In law, sua sponte (Latin: “of his, her, its or their own accord.”) describes an act of authority taken without formal prompting from another party. The term is usually applied to actions by a judge taken without a prior motionor request from the parties. The form nostra sponte (of our own accord) is sometimes used by the court itself, when the action is taken by a multi-member court, such as an appellate court, rather than by a single judge (third parties describing such actions would still refer to them as ‘sua sponte’). While usually applied to actions of a court, the term may reasonably be applied to actions by government agencies and individuals acting in official capacity.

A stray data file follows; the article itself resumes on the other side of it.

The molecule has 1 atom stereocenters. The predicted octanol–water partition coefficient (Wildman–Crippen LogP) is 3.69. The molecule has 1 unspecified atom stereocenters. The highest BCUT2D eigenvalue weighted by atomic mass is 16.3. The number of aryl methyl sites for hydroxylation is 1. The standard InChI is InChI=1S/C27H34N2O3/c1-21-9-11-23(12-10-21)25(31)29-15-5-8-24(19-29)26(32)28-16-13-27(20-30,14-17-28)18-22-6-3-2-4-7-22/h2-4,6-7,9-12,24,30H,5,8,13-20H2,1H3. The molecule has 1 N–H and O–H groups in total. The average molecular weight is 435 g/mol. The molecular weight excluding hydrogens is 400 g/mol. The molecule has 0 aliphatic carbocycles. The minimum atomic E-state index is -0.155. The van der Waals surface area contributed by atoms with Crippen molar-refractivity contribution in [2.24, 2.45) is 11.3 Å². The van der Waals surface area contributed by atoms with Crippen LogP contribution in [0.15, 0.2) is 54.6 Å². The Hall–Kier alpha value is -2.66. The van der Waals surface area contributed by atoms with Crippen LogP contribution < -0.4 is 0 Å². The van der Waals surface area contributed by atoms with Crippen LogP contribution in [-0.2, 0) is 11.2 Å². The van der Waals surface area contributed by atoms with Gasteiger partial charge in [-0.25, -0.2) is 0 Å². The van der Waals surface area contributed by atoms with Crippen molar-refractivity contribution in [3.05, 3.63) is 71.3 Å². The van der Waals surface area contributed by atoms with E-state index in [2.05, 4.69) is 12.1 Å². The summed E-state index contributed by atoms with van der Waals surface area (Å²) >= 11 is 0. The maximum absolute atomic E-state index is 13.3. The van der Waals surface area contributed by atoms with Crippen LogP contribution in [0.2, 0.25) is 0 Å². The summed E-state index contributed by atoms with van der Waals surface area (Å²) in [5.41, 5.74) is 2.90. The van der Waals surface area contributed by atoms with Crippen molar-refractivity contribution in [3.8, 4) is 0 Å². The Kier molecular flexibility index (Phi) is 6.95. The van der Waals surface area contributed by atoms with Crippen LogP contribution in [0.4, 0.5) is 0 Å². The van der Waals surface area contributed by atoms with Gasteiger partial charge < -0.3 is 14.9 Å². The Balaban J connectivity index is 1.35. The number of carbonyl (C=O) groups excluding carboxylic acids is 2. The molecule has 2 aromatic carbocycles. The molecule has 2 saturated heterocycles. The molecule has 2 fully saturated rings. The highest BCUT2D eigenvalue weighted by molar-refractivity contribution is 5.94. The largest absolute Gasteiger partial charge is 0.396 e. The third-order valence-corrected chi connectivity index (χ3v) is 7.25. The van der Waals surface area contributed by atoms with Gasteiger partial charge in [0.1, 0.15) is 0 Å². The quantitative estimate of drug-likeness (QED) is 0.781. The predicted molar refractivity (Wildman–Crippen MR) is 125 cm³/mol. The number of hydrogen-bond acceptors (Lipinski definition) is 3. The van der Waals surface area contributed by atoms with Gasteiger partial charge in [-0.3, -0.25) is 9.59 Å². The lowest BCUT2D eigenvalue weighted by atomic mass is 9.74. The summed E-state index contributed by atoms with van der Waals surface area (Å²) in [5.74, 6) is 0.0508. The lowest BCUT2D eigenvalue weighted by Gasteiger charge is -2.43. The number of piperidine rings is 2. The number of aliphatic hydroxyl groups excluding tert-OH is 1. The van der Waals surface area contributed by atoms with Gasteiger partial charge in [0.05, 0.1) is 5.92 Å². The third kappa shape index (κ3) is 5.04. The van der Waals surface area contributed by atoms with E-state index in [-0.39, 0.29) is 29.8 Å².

One situation in which a party might encourage a judge to move sua sponte occurs when that party is preserving aspecial appearance (usually to challenge jurisdiction), and therefore cannot make motions on its own behalf without making a general appearance. Common reasons for an action taken sua sponte are when the judge determines that the court does not have subject-matter jurisdiction or that the case should be moved to another judge because of a conflict of interest, even if all parties disagree.
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